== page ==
By summers end in 1967 we had trained three more groups of snipers. I had been promoted to sergeant in April, and the extra stripe helped my credibility with the Force Recon Marines. They were a salty bunch.
Our First Sergeant was retiring and three of our marksmanship coaches’ enlistments were up so we planned a party. It was a Friday afternoon, and we arranged the party in the Pitts (impact area). The menu included hamburgers, hot dogs, various pot luck dishes and of course beer. Captain Flowers gave a good speech and praised us for all our hard work. Then he announced his transfer to Quantico. I was a little downcast. He and his wife had attended our wedding, and we had formed a bond through all the matches and training. I had gone from PFC to Sergeant under his command. He had earned a Silver Star in Vietnam as a Platoon Leader, and I looked up to him and his leadership style. I would miss him.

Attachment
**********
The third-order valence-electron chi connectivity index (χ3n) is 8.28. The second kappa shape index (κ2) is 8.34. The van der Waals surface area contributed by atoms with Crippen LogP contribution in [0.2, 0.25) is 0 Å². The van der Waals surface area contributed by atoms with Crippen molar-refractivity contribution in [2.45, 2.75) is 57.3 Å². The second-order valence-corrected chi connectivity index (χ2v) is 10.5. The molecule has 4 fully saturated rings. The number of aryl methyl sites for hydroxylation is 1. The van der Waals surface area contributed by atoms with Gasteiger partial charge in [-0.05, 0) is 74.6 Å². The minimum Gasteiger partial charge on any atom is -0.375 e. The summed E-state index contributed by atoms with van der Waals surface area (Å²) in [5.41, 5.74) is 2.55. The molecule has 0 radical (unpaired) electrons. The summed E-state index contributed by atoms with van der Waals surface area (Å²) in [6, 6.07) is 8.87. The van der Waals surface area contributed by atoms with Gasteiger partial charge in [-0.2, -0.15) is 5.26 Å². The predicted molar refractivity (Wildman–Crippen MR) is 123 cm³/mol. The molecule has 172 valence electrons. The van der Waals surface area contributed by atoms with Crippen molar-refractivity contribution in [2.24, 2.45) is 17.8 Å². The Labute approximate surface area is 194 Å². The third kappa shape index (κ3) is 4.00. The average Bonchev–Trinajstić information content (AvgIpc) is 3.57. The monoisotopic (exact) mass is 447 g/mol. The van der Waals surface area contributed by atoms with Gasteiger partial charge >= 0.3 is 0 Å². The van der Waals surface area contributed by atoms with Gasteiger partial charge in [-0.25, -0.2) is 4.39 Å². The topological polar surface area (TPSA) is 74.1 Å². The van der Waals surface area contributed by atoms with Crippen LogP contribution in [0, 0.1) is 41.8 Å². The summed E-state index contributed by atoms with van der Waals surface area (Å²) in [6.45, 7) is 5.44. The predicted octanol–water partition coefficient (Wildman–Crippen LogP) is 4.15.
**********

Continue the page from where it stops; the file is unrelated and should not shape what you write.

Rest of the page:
Sergeant Del Rio played a 12-string guitar and he started strumming and singing “Flowers on the Wall” by the Statler Brothers. We all sang the chorus, substituting “Captain” for Counting. It was hilarious.
Captain Flowers on the wall, that don’t bother me at all
Playing solitaire till dawn with a deck of fifty one
Smoking cigarettes and watching Captain Kangaroo
Now don’t tell me I’ve nothing to do
Sudden realization . . . I had served 28 of my 40 months in the Marines on the El Toro rifle range. With the First Sergeants retirement, I would have the longest tenure on the range. I was promoted to “NCO in charge” of the pistol range.
Next edition: A ghost from the past.